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Interviews

Jessica Williams: Musical Truths

By Published: August 2, 2010
Breakout CDs

The three albums Williams refers to as the ones that have moved her away from "the old music" are Songs for a New Century, The Art of the Piano (2009), and Touch (2010); all solo piano sets. This is where Williams jettisoned the hype and expectations, and truly became who she is.

Of the first of this triptych, Songs for a New Century, William says, "I made this sucker because I was tired of proving myself, over and over again. I'm 62; I made this when I was around sixty. And I just said, 'Wait a minute, why do I have to prove myself.' Miles [Davis] just hung the trumpet up for five or six years, didn't play at all, painted some pictures, and when he picked up the horn again he was really rusty, but he put a band together that scared everybody, but he did exactly what he wanted to do. He didn't listen to anybody. He didn't care. He was completely ostracized. The critics just trashed him, and I even heard Wynton Marsalis
Wynton Marsalis
Wynton Marsalis
b.1961
trumpet
say, on Charlie Rose, 'Miles, he doesn't play jazz anymore. That isn't jazz.' Well, you know, that Wynton, he should just [cool it.]"

Williams' music has always had an feeling of refinement and eloquence, even when she's playing a deep, low down tune like her original "Dirty Dog Blues," from her Dedicated to You (Red and Blue Records, 2000). She can play with an uncommon, almost superhuman speed, as she does on her masterful Tatum's Ultimatum (Red and Blue Records, 2007), and with the highest level of technical proficiency, always. But with Songs for New Century, she went deep into herself, and came back out with pure, undistilled beauty, and zero bullshit.

"It was a departure mainly in that it was done all for me," Williams explains. "For me and the people who listen to me. It wasn't for the promoters or the record executives."

Williams had, of course, had some dealing with the record business people when she was making her older music. "You know, I've had record executives come into the room during a tune and say, 'Stop! Stop, I don't like the harmonica part,' or something. [laughs] Don't ever do that to me [laughs again]. And I was really into the music and I'd have some idiot saying, 'Play it faster. Can't you play it faster?'

"So that [Songs for a New Century] was the first present to myself of completely unspoiled freedom, recorded at my house, with no one telling me what to do," she continues. "John Bishop [of Origin Records] put it out, and it sold quite well. And then we put out The Art of the Piano, and that was me doing the same thing, except it was in front of a bunch of people."

The Art of the Piano was recorded live, in front of a lucky and appreciative audience at The Triple Door in Seattle. It is a stellar outing, a small incremental step forward from Songs for a New Century. The highlight of The Art of the Piano, if one can be picked on such a straight through work of excellence, is Williams' original "Love and Hate." Of this song, Williams says, "It just started out as a framework, and it took me 13:58 seconds to play it. I had no idea until I saw the video of that it was that...beautiful. It made perfect sense to me.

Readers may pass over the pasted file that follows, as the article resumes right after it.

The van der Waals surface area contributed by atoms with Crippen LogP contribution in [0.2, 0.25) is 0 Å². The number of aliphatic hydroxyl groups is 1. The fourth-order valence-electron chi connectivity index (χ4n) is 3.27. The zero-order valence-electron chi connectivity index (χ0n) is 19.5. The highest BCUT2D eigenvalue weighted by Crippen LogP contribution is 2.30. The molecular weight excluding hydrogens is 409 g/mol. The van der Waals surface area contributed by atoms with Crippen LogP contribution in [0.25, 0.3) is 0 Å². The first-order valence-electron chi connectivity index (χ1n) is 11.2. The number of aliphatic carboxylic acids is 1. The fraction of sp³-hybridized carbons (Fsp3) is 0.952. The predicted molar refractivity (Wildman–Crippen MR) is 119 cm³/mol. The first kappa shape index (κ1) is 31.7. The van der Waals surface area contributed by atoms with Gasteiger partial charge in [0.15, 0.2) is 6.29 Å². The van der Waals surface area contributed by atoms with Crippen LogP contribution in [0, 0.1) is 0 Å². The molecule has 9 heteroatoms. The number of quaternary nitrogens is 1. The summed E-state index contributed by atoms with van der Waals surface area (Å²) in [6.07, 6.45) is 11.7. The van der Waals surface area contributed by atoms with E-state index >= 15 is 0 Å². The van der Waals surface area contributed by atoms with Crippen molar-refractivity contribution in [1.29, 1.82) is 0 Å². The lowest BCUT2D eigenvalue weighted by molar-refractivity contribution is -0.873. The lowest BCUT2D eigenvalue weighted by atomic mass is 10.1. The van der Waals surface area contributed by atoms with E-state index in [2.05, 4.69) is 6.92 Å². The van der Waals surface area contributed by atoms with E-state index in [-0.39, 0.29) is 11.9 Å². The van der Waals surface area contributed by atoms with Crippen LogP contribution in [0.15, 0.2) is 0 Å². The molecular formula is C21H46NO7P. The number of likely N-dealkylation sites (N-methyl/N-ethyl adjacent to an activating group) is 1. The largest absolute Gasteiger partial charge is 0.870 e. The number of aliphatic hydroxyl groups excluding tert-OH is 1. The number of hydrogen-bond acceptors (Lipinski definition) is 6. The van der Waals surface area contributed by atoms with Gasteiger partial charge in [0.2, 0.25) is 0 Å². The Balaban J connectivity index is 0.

"During that time between Songs for a New Century and The Art of the Piano, I'd become a fan of Carlos Montoya, and I noticed that when he played those traditional Spanish pieces, that he improvised like crazy," Williams continues. "He did anything he wanted to do. He didn't care. He went into all these different time signatures, and just before he would start he'd sometimes play these licks that sounded like Cecil Taylor
Cecil Taylor
Cecil Taylor
b.1929
piano
. And I realized that this man had reached such a level on his instrument that he didn't have to bother with what anybody thought. And that's why I like him. He has an abandon in his playing. And that really influenced the piece 'Love and Hate.' Now that piece I took from a framework that was only a minute long, and it went on all that time, and parts of it sound like a classical symphony. It has sadness, it has weeping, it has joy. And I just went with it."

Williams says the classical pianist Glenn Gould also influenced her work around this time.

"Glenn Gould because he seriously and strongly affected my music, and 'Songs for a New Century' was made right around the time I saw the first YouTube episode from the CPC. That's enough to change your life if you're a serious musician.

"Now I can put on Glenn Gould's [Bach] 'Goldberg Variations,' made just before he died, and I can listen to the whole set, and this stuff is amazing, yet you can put it on during dinner because there is a purity and gentleness. It's just amazing. He reached a level that I want to reach in my life in which he didn't care one whit what people thought of his little bald spot in back or what they thought of him as a person or whether he was hamming it up or not."

Gould was something of an eccentric. His performances have been described as looking "like a man having an argument with himself." There is much arm movement as he conducts his own solo piano performance. He sings. He may leave the piano stool to stare out the window to vocalize, then return to the keyboard at the precise and perfect moment to continue. Williams says, with a laugh, that he looks like: ..."a whole committee playing the piano, and I believe he wasn't hamming it up. He was enjoying the movement and the thrill of what he thought Bach intended."


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